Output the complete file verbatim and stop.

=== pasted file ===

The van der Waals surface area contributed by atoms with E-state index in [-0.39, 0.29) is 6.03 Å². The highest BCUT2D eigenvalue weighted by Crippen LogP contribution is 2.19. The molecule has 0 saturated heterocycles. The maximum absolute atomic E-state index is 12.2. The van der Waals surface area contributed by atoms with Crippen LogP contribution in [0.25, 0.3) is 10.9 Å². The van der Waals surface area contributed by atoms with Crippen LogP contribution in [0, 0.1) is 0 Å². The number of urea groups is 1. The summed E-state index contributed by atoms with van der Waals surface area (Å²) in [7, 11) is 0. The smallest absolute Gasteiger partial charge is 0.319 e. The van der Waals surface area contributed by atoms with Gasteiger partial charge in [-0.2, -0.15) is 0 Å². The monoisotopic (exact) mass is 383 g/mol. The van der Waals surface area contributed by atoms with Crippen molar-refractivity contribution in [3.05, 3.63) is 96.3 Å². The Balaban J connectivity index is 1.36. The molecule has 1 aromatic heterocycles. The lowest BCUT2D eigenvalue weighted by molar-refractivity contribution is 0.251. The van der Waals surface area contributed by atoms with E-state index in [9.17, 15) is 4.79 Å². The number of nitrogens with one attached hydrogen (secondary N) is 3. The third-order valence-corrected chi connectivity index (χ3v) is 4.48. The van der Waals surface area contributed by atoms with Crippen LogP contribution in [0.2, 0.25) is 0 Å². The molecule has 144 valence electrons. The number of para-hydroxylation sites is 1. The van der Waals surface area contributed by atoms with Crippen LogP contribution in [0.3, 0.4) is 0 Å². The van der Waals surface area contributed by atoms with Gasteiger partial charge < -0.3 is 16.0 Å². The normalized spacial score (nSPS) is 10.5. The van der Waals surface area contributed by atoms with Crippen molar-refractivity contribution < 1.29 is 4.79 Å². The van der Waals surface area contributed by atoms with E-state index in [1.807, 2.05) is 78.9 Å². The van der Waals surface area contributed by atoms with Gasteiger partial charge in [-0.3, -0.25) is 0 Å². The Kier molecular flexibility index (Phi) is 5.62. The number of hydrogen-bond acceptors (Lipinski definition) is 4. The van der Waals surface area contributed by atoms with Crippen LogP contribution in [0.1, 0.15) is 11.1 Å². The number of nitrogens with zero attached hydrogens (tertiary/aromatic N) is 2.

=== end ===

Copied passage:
The van der Waals surface area contributed by atoms with E-state index in [-0.39, 0.29) is 6.03 Å². The highest BCUT2D eigenvalue weighted by Crippen LogP contribution is 2.19. The molecule has 0 saturated heterocycles. The maximum absolute atomic E-state index is 12.2. The van der Waals surface area contributed by atoms with Crippen LogP contribution in [0.25, 0.3) is 10.9 Å². The van der Waals surface area contributed by atoms with Crippen LogP contribution in [0, 0.1) is 0 Å². The number of urea groups is 1. The summed E-state index contributed by atoms with van der Waals surface area (Å²) in [7, 11) is 0. The smallest absolute Gasteiger partial charge is 0.319 e. The van der Waals surface area contributed by atoms with Gasteiger partial charge in [-0.2, -0.15) is 0 Å². The monoisotopic (exact) mass is 383 g/mol. The van der Waals surface area contributed by atoms with Crippen molar-refractivity contribution in [3.05, 3.63) is 96.3 Å². The Balaban J connectivity index is 1.36. The molecule has 1 aromatic heterocycles. The lowest BCUT2D eigenvalue weighted by molar-refractivity contribution is 0.251. The van der Waals surface area contributed by atoms with E-state index in [9.17, 15) is 4.79 Å². The number of nitrogens with one attached hydrogen (secondary N) is 3. The third-order valence-corrected chi connectivity index (χ3v) is 4.48. The van der Waals surface area contributed by atoms with Crippen LogP contribution in [0.2, 0.25) is 0 Å². The molecule has 144 valence electrons. The number of para-hydroxylation sites is 1. The van der Waals surface area contributed by atoms with Crippen LogP contribution in [0.3, 0.4) is 0 Å². The van der Waals surface area contributed by atoms with Gasteiger partial charge < -0.3 is 16.0 Å². The normalized spacial score (nSPS) is 10.5. The van der Waals surface area contributed by atoms with Crippen molar-refractivity contribution < 1.29 is 4.79 Å². The van der Waals surface area contributed by atoms with E-state index in [1.807, 2.05) is 78.9 Å². The van der Waals surface area contributed by atoms with Gasteiger partial charge in [-0.3, -0.25) is 0 Å². The Kier molecular flexibility index (Phi) is 5.62. The number of hydrogen-bond acceptors (Lipinski definition) is 4. The van der Waals surface area contributed by atoms with Crippen LogP contribution in [0.1, 0.15) is 11.1 Å². The number of nitrogens with zero attached hydrogens (tertiary/aromatic N) is 2.